Commentary by Susan Brinkmann, OCDS
Hooters was once the only restaurant in town that lured customers by using scantily dressed waitresses, but a new surge in the number of similar “breastaraunts” across the country is raising concerns about the harm being done to both women and children who are exposed to this blatant objectification of women.
“We believe in feeding the ego before feeding the stomach,” says Randy DeWitt, owner of the growing Twin Peaks restaurant chain.
According to its website, they offer customers comfort food, cold beer, state-of-the-art flat screens in a woodsy mountain lodge setting.
” . . . (T)o top it off, it’s all offered up by our most prized assets: the friendly, attentive, and beautiful Twin Peaks Girls,” the site promises.
Smaller, Hooters-style “breastaurants” such as Twin Peaks are seeing a spike in sales of more than 30 percent or more in the last year.
One example is the Tilted Kilt Pub & Eatery which features girls dressed in short kilts and revealing bra-tops and bills itself as the “best looking sports pub you’ve ever seen.” CEO Rod Lynch says the success of his business is based on more than just the sex appeal of his wait staff and claims that he’s offended when anyone refers to his pub as a “breastaurant” (although not enough to stop insisting that his waitresses wait tables while nearly topless). Last year, the pubs raked in $124 million, reflecting a growth of 33 percent. They expect to have 95 locations in operation by the end of this year, up from 57 at the end of 2011.
The Mugs N Jugs chain in Florida, featuring waitresses in short-shorts and low-cut black tanks is even more disturbing because it bills itself as a family restaurant. Offering game rooms, pool tables and karaoke, owner Sam Ahmad of Mugs N Jugs in Clearwater says 40 percent of his customers are family. Unfortunately, children are being brought into the restaurants to enjoy these entertainments where they are exposed to women who present themselves to the public as sex objects.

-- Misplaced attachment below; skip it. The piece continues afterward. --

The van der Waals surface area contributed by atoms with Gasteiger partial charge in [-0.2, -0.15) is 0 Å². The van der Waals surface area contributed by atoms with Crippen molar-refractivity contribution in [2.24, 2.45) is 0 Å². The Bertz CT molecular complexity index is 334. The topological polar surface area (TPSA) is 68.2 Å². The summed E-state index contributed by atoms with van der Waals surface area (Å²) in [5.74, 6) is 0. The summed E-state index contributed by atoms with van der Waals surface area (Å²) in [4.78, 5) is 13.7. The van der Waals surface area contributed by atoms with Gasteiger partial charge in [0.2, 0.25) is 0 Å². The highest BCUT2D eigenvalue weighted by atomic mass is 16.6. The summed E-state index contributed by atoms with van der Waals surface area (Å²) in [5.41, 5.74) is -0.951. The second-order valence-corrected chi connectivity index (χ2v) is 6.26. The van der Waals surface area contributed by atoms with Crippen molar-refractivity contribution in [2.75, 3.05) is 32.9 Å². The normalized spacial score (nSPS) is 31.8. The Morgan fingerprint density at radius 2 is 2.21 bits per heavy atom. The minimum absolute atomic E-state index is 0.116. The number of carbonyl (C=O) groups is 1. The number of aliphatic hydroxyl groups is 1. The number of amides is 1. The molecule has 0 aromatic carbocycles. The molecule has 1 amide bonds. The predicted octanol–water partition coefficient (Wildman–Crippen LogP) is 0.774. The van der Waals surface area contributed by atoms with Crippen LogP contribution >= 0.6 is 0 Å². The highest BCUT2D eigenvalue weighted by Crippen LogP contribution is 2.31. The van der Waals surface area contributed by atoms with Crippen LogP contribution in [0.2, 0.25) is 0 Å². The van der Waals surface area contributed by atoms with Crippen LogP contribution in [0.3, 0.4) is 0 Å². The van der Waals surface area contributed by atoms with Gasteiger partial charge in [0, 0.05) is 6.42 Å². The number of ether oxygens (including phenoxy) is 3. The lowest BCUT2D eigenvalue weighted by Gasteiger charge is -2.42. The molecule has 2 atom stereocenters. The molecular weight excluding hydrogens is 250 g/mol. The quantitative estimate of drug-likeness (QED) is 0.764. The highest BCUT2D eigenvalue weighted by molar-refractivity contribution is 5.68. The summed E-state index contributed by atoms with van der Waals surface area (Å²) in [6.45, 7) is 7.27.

Breastaurants may be enjoying a booming business, but they are offensive to many, especially when they expose children to this distorted image of womankind.
“If it’s an adult entertainment business, that’s fine,” says Mona Lisa Wallace, president of the San Francisco chapter of the National Organization for Women. “Where they’re crossing the line is when they expose young children to the objectification of women.”
Among his many writings on the dignity of women, Pope John Paul II specifically condemned the commercial exploitation of women in his Letter to Women.
“Nor can we fail, in the name of the respect due to the human person, to condemn the widespread hedonistic and commercial culture which encourages the systematic exploitation of sexuality and corrupts even very young girls into letting their bodies be used for profit.”
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